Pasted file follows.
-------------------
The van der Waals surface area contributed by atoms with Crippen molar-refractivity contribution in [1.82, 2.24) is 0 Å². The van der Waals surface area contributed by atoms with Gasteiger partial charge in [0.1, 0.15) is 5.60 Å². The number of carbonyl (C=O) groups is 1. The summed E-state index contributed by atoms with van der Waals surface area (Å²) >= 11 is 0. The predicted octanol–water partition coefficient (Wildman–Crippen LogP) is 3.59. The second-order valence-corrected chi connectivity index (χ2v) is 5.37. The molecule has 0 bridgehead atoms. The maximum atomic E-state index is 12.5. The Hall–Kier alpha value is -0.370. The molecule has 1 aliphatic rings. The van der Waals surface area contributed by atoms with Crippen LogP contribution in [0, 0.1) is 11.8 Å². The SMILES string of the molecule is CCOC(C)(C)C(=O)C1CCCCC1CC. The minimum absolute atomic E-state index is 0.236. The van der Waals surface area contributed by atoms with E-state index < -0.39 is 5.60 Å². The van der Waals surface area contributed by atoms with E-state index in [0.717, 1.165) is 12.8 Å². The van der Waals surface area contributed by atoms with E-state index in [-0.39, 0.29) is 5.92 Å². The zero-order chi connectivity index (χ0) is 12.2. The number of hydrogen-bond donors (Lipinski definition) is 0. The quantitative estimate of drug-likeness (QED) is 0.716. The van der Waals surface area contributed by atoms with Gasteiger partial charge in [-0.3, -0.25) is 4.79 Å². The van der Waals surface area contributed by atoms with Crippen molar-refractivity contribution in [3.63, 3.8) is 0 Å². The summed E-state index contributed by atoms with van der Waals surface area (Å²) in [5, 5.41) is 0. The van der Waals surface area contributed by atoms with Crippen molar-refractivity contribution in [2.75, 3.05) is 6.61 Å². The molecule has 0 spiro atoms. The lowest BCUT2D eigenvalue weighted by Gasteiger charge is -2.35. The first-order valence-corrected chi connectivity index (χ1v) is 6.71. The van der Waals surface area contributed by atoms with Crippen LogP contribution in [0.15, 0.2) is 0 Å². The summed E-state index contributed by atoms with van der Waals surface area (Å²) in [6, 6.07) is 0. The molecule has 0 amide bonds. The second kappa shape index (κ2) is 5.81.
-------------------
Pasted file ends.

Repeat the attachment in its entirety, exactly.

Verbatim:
The van der Waals surface area contributed by atoms with Crippen molar-refractivity contribution in [1.82, 2.24) is 0 Å². The van der Waals surface area contributed by atoms with Gasteiger partial charge in [0.1, 0.15) is 5.60 Å². The number of carbonyl (C=O) groups is 1. The summed E-state index contributed by atoms with van der Waals surface area (Å²) >= 11 is 0. The predicted octanol–water partition coefficient (Wildman–Crippen LogP) is 3.59. The second-order valence-corrected chi connectivity index (χ2v) is 5.37. The molecule has 0 bridgehead atoms. The maximum atomic E-state index is 12.5. The Hall–Kier alpha value is -0.370. The molecule has 1 aliphatic rings. The van der Waals surface area contributed by atoms with Crippen LogP contribution in [0, 0.1) is 11.8 Å². The SMILES string of the molecule is CCOC(C)(C)C(=O)C1CCCCC1CC. The minimum absolute atomic E-state index is 0.236. The van der Waals surface area contributed by atoms with E-state index < -0.39 is 5.60 Å². The van der Waals surface area contributed by atoms with E-state index in [0.717, 1.165) is 12.8 Å². The van der Waals surface area contributed by atoms with E-state index in [-0.39, 0.29) is 5.92 Å². The zero-order chi connectivity index (χ0) is 12.2. The number of hydrogen-bond donors (Lipinski definition) is 0. The quantitative estimate of drug-likeness (QED) is 0.716. The van der Waals surface area contributed by atoms with Gasteiger partial charge in [-0.3, -0.25) is 4.79 Å². The van der Waals surface area contributed by atoms with Crippen molar-refractivity contribution in [3.63, 3.8) is 0 Å². The summed E-state index contributed by atoms with van der Waals surface area (Å²) in [5, 5.41) is 0. The van der Waals surface area contributed by atoms with Crippen molar-refractivity contribution in [2.75, 3.05) is 6.61 Å². The molecule has 0 spiro atoms. The lowest BCUT2D eigenvalue weighted by Gasteiger charge is -2.35. The first-order valence-corrected chi connectivity index (χ1v) is 6.71. The van der Waals surface area contributed by atoms with Crippen LogP contribution in [0.15, 0.2) is 0 Å². The summed E-state index contributed by atoms with van der Waals surface area (Å²) in [6, 6.07) is 0. The molecule has 0 amide bonds. The second kappa shape index (κ2) is 5.81.